Rekindling the Spark: It Begins with the MLK Boys Academy

I am currently reading a book about telling stories, so I’m doing a little experiment with my blog posts. Hopefully, they will be a bit more engaging, or perhaps I’ll just learn a bit more about effective communication. I do use AI to help get things started and learn ways of stating things I haven’t thought of. However, I’ve done enough editing of the generated text to call this my own.

Unless otherwise noted, all photos are credited to Sophia Timba

Recently, I was standing in the hallway of the SUNY Brockport chemistry building, watching a procession of thirty some students and a few of their teachers. They were taking part in the MLK Boys Academy, a program for inner-city students from Rochester to acquire life skills and explore various aspects of social and professional development.

My colleague, Carly, and I were tasked with hosting a one-hour workshop for the Academy, aiming to ignite their curiosity and passion for science through hands-on experiences. Since I recently started a Makerspace, “It Begins in Brockport” (IBiB), I wanted to incorporate makerspace resources. One of our recent acquisitions, a Maker Cart from TeacherGeek, provided all the materials we needed for this endeavor.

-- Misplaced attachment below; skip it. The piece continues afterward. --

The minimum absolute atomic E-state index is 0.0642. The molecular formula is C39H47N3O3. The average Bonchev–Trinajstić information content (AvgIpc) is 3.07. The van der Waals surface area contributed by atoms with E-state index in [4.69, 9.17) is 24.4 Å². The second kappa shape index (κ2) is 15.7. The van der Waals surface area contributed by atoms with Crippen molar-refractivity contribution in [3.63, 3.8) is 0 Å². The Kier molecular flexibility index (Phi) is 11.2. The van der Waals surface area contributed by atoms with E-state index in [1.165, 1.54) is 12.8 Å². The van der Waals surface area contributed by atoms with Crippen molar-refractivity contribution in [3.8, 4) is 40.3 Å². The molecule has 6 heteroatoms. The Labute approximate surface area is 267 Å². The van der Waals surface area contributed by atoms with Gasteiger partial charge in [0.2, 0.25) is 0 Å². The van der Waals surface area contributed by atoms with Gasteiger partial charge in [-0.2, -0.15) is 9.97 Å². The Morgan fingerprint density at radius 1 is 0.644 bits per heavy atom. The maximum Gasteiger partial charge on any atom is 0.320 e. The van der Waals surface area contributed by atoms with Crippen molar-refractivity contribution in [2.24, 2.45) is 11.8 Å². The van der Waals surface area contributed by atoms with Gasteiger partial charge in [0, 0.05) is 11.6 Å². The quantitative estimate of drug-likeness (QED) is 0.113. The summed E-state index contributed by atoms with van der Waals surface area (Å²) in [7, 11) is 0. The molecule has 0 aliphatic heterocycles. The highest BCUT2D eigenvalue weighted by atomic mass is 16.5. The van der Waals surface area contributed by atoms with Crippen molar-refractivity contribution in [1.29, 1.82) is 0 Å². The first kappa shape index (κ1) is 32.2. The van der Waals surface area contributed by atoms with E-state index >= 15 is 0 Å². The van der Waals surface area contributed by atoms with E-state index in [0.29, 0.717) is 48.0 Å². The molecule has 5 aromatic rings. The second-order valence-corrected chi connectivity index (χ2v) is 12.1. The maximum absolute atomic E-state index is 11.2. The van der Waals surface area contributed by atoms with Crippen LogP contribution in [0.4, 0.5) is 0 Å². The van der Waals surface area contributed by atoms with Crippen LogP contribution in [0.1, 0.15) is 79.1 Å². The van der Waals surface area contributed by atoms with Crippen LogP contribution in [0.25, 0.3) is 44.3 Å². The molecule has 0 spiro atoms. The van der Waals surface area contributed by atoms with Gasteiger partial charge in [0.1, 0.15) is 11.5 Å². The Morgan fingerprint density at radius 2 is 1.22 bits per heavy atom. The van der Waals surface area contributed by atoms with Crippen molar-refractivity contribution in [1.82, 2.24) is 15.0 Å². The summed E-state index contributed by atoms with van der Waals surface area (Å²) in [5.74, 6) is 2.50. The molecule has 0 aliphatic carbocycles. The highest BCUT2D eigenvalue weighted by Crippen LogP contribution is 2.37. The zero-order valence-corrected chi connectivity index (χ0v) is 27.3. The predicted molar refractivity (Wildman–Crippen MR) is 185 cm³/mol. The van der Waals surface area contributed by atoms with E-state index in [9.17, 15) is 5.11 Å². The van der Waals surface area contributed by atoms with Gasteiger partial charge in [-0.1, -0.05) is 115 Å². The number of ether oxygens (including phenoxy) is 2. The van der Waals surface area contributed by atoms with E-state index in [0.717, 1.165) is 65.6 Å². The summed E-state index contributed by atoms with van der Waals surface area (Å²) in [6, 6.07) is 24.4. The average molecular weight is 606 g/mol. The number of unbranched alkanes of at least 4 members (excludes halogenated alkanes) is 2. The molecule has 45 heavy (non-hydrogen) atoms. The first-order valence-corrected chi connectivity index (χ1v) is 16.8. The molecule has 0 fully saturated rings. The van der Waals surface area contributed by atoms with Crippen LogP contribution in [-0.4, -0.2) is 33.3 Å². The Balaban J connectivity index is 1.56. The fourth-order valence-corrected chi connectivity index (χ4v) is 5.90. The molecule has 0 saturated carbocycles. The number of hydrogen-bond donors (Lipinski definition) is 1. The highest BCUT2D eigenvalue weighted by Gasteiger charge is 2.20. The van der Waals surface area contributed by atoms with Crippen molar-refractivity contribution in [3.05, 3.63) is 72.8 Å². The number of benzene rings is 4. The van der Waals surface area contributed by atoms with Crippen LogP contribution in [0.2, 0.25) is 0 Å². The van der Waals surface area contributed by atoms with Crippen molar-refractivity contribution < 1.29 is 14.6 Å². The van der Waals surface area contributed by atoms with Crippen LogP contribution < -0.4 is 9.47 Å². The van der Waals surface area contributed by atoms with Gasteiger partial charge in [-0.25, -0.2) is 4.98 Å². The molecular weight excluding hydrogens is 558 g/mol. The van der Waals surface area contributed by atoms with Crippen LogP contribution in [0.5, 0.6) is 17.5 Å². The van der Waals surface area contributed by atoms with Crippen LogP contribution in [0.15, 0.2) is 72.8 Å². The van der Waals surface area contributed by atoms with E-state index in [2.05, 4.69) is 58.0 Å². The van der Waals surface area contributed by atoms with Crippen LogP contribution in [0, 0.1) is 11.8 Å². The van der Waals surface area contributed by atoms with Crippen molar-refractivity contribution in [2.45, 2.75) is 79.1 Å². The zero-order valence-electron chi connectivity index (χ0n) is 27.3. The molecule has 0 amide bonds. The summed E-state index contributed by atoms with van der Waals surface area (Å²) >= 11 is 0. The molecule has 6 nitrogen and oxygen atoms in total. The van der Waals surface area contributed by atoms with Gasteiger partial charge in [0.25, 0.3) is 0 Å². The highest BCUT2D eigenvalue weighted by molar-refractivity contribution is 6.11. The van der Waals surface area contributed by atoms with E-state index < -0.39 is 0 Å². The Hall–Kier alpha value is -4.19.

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IBiB: Building boats and making waves

If you are a regular reader, you know that I recently started a makerspace in Brockport called It Begins in Brockport (IBiB). We are only a month old and have come a long way in that short time. We’ve equipped our space – one of the studios at the Hart Art Gallery – with 3D printers (both filament and resin), an electronics workbench and a laser cutter. There’s also a CNC mill that is still a work in progress and we recently received a grant for a high-end vinyl cutter. On Friday, we received something truly special.

That’s a makercart (along with Kaitlyn and Mark) from TeacherGeek, a local company that makes STEM educational activities. The cart – valued at $8000 comes with about 15000 bits and pieces (gears, rods, frame, motors, connectors, switches, screws, and more) that can be used to engage students in well over 30 engineering activities.

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I won something!

This past week, I was humbled to receive the Monika Andrews Creative Volunteer Leadership Award, which is offered annually to a resident of Brockport, Sweden, or Clarkson in recognition of volunteer contributions to the community.

Me with Bill Andrews (to my right, who endowed the award), Rozenn, and two members of the selection committee.

Here’s a snippet of text from the Award citation:

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